People throughout the country routinely start their morning with a breakfast consisting of eggs. Eggs are also a key ingredient in dishes served in restaurants throughout the country. That is why news of an egg recall was alarming to millions of consumers, retail food stores and restaurants.
Since May 2010, the CDC has identified a sustained nationwide increase in Salmonella Entiriditis infections. The CDC received reports of nearly four times as many cases every week during late June and early July as compared to reports each week during the past five years. Investigations conducted by public health officials in multiple states suggested that patrons had become ill at several restaurants with shell eggs as the likely source of the infections.
After the CDC’s report, the FDA, working in conjunction with the CDC and state partners, conducted traceback investigations. Investigators found that many of the restaurants reporting infections had received their eggs from two sources, Wright County Egg and Hillandale Farms, both located in Iowa. The FDA then issued 483 reports to both companies. These reports are conducted when investigators observe any significant objectionable conditions. FDA investigators observed that Wright County Egg and Hillandale Farms had failed to fully implement and follow procedures in its Salmonella Enterditis Prevention Plan. Some examples at both farms included employees’ failure to clean and sanitize equipment, observation of live flies around egg belts and failure to eliminate entryways for rodents.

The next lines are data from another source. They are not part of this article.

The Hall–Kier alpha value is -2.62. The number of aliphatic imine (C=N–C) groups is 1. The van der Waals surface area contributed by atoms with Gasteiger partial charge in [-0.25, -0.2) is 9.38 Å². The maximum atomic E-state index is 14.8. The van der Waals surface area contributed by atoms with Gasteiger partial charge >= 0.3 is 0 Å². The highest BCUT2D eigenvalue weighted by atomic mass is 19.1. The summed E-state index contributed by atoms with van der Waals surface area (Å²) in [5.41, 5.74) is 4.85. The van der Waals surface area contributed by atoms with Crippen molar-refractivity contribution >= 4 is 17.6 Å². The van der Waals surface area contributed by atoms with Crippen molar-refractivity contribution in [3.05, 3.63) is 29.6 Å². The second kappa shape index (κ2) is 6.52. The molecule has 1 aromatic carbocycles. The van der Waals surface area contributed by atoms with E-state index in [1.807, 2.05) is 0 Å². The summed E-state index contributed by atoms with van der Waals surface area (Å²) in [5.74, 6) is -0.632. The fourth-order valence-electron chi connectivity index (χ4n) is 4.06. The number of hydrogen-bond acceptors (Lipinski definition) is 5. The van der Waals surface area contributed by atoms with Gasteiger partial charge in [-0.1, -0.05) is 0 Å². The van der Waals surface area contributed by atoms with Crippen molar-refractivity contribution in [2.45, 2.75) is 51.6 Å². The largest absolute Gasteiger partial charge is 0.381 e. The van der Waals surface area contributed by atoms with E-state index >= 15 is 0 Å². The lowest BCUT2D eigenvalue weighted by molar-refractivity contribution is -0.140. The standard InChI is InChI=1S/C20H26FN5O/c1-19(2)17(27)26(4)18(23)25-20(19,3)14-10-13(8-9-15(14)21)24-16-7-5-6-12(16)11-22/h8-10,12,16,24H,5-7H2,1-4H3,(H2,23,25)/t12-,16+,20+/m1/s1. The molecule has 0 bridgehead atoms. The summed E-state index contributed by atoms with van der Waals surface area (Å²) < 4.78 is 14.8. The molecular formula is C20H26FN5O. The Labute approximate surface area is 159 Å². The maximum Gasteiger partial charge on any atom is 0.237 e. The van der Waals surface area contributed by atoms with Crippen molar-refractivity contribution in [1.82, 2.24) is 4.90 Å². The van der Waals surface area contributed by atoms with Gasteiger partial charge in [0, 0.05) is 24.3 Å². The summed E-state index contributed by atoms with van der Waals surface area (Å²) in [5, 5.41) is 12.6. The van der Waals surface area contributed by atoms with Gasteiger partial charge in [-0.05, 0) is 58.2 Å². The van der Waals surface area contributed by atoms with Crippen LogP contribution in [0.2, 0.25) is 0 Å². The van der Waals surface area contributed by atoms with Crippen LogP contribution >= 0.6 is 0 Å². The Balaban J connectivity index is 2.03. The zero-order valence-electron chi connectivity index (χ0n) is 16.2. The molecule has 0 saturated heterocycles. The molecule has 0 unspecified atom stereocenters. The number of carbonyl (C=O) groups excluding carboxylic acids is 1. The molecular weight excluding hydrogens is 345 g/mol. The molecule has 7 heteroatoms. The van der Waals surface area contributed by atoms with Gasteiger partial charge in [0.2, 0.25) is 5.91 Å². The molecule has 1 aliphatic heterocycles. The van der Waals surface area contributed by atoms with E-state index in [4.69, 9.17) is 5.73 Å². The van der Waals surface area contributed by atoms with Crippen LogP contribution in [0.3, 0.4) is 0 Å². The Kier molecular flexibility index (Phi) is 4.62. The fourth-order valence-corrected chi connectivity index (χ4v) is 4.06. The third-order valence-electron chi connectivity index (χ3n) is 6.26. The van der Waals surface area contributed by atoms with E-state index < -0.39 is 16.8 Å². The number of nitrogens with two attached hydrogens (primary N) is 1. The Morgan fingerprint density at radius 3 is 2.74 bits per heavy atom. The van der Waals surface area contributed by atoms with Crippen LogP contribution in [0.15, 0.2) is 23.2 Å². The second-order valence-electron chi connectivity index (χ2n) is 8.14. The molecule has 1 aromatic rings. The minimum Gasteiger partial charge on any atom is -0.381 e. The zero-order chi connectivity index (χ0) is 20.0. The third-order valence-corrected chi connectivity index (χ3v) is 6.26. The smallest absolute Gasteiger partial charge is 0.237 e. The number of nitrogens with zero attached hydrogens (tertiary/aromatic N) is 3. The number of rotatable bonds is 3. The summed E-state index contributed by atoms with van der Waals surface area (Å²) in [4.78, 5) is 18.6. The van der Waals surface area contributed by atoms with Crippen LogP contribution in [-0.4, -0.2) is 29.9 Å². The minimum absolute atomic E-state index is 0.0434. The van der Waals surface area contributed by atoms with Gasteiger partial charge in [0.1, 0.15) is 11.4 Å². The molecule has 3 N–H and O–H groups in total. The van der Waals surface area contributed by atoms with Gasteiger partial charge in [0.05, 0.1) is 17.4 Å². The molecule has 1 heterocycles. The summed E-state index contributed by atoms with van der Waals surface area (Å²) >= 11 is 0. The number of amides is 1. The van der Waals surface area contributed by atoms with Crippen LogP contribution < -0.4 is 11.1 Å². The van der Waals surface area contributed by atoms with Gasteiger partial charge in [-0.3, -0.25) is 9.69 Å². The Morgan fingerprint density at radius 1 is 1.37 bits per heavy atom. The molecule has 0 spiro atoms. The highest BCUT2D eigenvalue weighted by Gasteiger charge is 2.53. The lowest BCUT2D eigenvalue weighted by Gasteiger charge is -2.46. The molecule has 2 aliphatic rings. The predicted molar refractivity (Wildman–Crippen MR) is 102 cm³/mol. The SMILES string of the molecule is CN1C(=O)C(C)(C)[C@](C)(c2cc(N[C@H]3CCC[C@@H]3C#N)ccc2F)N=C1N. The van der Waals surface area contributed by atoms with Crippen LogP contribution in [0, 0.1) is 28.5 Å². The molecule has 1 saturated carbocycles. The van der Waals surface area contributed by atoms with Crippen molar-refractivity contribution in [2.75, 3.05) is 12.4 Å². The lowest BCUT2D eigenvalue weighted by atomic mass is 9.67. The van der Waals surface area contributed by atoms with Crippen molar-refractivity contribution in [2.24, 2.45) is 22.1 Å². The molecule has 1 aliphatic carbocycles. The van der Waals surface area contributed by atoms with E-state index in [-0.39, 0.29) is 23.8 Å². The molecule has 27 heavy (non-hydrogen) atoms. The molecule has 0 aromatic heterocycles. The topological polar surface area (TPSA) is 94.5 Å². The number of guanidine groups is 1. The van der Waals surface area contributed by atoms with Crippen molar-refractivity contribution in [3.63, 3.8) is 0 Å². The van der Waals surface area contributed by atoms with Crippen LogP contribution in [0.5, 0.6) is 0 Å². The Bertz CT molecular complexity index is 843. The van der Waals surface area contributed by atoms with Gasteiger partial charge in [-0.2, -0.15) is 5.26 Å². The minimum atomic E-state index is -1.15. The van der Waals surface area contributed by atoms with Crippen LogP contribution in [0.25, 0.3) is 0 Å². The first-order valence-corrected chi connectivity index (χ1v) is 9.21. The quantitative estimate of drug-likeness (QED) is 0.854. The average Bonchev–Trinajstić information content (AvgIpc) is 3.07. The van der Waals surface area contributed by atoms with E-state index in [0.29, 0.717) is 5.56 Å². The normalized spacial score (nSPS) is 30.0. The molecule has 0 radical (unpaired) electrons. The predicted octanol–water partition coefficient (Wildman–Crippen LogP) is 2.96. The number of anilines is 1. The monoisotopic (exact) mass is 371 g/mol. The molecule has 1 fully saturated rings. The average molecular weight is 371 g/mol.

The final implications of the recall are yet to be determined, but Wright County Egg and Hillandale Farms subsequently conducted nationwide voluntary recalls. The damage was far-reaching. In total, more than 500 million eggs were involved in the recall. Wright County and Hillandale Farms informed the FDA that they will refrain from shipping shell eggs until the FDA determines the eggs are safe for consumption. In addition, the 483 report does not constitute a final Agency determination and it will be considered, along with an Establishment Inspection Report, in determining what further action, if any, is appropriate.
An egg recall of this magnitude does not inspire confidence amongst consumers, retailers or restaurants. It is too early to determine the overall impact of this recall, but it surely will require additional safety procedures be implemented by Wright County Egg, Hillandale Farms and other companies not taking proper precautions. Consumers might now think twice before purchasing eggs or eating an egg-based meal when they order at a restaurant.